Regina Richards

Regina Richards (born July 18, 1961), best known by her stage name Regina, is an American pop music singer born in Brooklyn, New York. She is best known for her hit song "Baby Love," which reached Number 10 on the Billboard Hot 100 in 1986. "Baby Love" was her only song to chart on the Hot 100, making her a one-hit wonder. The song also reached #50 on the UK Singles Chart that same year.[2]

Regina Richards
Born
Regina Marie Cuttita[1]

(1961-07-18) July 18, 1961 (age 59)
Brooklyn, New York, United States
Other namesRegina Lee
Alma materMarymount Manhattan College
Occupation
  • Singer
  • songwriter
Years active1978–1993
Spouse(s)
Mark R. Lee
(m. after 1990, divorced)
Musical career
Genres
Instruments
  • Vocals
  • guitar
LabelsA&M Records
Atlantic
Funkin' Marvellous Records
Centurion Records
Associated actsRegina Richards and Red Hot

CareerEdit

Regina, who majored in theater at Marymount Manhattan College, began her music career in the late 1970s, recording and performing with the new wave band Regina Richards and Red Hot.[3] The band regularly played New York City music venues such as CBGB, Max's Kansas City, and Irving Plaza. With the help of Richard Gottehrer, the band signed with A&M Records. The first single released was titled "Tyger," with "Tug of War" as the B side. The second single "Don't Want You Back," with "Company Girl" as the B side, was followed by a self-titled album; the records did not attain mainstream success. Subsequently, she dissolved the group and focused on writing songs for other artists and helping them record demos with Stephen Bray, her former Red Hot drummer.[3] One of the artists who approached them was Madonna, who was trying to secure a recording deal at the time; Regina helped Madonna with vocal harmonies on her demos.[3]

In 1986, Regina and Bray co-wrote "Baby Love," initially planning on selling it to Madonna or another artist. Her record label, Atlantic Records, however, requested that Regina sing the song herself.[3] The single reached #10 on the Billboard Hot 100 that year and was included on Regina's Curiosity album, which also included "Say Goodbye," a song she had originally written with Kenny Rogers in mind. Another song from the album appeared on the Hot Dance Music/Club Play chart that year: "Beat of Love." Music publications of the time often commented on perceived similarities to Madonna, and called her the "queen of the wanna-bes."[4]

In 1987 she appeared in an anti-drug public service announcement with McGruff the Crime Dog that aired well into the 1990s.[5] In 1988, Regina released the song "Extraordinary Love." It reached #11 on the Hot Dance Music/Club Play chart. In 1990, no longer with Atlantic, she released her final single "Track You Down."[6]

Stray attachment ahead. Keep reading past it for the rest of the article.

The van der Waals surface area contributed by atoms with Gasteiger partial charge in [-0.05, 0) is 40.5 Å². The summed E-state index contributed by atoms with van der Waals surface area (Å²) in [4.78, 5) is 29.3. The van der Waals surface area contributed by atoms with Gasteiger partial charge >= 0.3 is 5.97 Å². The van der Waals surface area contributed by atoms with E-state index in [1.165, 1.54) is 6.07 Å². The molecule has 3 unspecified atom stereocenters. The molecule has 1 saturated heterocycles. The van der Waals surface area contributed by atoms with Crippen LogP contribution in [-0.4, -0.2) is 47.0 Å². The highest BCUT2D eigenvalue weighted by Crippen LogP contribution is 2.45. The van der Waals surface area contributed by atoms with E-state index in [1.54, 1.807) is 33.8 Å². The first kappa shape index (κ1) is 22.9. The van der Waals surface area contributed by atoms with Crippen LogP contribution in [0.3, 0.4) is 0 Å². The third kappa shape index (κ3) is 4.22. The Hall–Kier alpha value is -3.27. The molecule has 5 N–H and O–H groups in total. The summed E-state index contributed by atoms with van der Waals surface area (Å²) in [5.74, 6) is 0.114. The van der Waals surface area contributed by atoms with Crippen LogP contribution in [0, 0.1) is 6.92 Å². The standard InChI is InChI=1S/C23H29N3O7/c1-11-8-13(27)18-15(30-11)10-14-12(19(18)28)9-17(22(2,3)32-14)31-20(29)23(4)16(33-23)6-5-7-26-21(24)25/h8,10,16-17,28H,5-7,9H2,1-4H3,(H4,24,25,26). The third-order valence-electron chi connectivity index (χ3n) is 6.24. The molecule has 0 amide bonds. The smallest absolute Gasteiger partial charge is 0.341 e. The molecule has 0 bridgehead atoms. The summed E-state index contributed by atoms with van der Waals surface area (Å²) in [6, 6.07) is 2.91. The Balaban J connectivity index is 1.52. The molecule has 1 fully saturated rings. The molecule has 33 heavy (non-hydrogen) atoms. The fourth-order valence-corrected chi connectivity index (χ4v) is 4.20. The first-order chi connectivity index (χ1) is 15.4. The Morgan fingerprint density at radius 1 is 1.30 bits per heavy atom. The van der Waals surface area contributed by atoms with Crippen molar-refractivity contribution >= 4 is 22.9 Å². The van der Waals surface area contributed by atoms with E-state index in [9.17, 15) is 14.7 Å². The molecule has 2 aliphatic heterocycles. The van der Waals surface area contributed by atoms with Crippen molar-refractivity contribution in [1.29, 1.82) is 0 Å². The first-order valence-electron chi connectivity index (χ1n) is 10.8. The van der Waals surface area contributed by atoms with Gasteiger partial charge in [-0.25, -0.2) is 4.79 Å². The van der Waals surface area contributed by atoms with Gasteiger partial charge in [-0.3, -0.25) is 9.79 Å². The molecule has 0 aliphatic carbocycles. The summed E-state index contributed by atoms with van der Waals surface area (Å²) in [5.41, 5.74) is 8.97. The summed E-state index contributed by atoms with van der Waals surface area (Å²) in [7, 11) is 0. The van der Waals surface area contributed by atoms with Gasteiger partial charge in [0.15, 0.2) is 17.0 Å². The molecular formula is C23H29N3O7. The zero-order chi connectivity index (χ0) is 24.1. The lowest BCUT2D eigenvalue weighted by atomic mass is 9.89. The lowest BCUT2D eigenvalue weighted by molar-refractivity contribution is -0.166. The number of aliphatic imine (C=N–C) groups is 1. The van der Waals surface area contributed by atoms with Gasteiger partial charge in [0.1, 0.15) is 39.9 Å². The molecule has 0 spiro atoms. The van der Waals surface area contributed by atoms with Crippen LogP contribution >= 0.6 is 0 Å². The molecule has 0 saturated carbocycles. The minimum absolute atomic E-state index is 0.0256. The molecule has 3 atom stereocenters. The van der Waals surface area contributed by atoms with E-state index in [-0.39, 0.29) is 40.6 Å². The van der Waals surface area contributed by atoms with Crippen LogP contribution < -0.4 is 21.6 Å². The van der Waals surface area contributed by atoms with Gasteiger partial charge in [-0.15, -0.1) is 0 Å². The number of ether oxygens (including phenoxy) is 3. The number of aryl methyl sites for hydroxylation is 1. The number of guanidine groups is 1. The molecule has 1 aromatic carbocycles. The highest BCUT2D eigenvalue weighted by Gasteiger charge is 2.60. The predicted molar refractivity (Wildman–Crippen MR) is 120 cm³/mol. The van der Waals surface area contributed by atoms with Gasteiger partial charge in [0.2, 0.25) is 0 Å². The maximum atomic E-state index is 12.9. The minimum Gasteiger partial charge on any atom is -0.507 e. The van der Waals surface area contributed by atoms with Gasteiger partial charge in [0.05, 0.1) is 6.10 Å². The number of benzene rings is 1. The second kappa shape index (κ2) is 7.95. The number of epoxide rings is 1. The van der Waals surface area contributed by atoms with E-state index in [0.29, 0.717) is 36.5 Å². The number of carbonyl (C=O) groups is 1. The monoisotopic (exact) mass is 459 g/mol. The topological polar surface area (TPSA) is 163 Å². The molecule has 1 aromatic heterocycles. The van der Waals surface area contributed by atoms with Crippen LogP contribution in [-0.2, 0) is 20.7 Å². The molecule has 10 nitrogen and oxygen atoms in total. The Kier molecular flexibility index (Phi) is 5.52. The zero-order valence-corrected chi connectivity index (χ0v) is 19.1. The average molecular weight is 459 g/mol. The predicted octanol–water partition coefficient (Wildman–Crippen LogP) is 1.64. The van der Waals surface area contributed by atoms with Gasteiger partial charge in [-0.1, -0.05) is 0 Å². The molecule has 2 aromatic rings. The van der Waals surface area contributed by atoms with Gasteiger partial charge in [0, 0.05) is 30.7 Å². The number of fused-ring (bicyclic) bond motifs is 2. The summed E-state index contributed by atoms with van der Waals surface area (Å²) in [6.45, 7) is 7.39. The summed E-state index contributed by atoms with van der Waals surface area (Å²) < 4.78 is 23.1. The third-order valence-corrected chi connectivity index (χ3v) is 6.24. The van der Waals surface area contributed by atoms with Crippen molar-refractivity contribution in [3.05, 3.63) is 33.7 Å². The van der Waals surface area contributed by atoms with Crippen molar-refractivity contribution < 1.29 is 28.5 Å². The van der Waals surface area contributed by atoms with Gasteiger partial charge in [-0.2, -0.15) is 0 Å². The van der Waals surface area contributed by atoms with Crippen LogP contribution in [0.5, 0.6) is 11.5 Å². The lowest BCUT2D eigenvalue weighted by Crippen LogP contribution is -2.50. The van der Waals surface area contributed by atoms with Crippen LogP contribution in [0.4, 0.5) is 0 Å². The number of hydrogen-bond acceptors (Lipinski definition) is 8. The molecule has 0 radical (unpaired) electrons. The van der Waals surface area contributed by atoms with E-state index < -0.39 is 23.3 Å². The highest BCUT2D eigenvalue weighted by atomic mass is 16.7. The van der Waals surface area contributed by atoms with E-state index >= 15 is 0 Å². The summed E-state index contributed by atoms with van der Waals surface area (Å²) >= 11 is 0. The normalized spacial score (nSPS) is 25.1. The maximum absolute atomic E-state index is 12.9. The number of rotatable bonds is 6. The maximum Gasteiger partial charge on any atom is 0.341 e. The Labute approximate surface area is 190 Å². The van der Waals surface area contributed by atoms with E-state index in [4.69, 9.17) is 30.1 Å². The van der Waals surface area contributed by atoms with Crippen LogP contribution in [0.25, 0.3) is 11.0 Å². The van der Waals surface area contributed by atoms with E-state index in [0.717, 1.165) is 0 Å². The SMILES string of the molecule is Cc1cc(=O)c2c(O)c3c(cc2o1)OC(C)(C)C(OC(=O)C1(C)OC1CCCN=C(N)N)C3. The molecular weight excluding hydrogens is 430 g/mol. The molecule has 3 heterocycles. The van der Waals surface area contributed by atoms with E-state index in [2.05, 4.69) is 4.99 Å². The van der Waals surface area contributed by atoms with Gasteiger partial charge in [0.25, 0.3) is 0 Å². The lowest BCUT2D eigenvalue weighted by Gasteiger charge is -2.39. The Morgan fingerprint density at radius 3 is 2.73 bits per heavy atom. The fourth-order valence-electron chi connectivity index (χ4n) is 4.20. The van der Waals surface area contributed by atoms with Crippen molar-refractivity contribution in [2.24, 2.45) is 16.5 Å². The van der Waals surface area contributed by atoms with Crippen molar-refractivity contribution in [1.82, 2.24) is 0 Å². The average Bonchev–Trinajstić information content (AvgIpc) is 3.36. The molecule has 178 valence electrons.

In 1991, Australian singer Dannii Minogue released a cover of "Baby Love" as a single, reaching #14 in the UK Singles Chart.[7]

DiscographyEdit

With Red HotEdit

Albums
  • Regina Richards and Red Hot (1981)

SoloEdit

Albums
  • Curiosity (1986) #102 Billboard 200[8]
Charting Singles
Year Song Peak chart positions[9]
US Hot 100 US Dance US R&B UK
1986 "Baby Love" 10 1 30 50
"Beat of Love (Remix)" 40
1988 "Extraordinary Love" 11

Note: Billboard incorrectly lists "Day By Day" as a 1997 hit for Regina. The song actually belongs to Regina "Queen" Saraiva.

See alsoEdit

ReferencesEdit

  1. ^ "Miss Cuttita Wed To Dr. Mark Lee". New York Times. October 21, 1990. Retrieved 6 September 2016.
  2. ^ Roberts, David (2006). British Hit Singles & Albums (19th ed.). London: Guinness World Records Limited. p. 458. ISBN 1-904994-10-5.
  3. ^ a b c d Matsumoto, Jon (Regina: She's The Proud Parent Of 'Baby Love' August 15, 1986). "Regina: She's The Proud Parent Of 'Baby Love'". Los Angeles Times. Retrieved 6 September 2016. Check date values in: |date= (help)
  4. ^ "Artists" (93). Amordian Press. 1986: 122. Cite journal requires |journal= (help)
  5. ^ "Users are Losers and Winners don't Use (Drugs) - YouTube".
  6. ^ "Regina (2) - Head On at Discogs.com".
  7. ^ Roberts, David (2006). British Hit Singles & Albums (19th ed.). London: Guinness World Records Limited. p. 368. ISBN 1-904994-10-5.
  8. ^ "Regina - Chart history - Billboard.com".
  9. ^ "Regina - Chart history - Billboard".

External linksEdit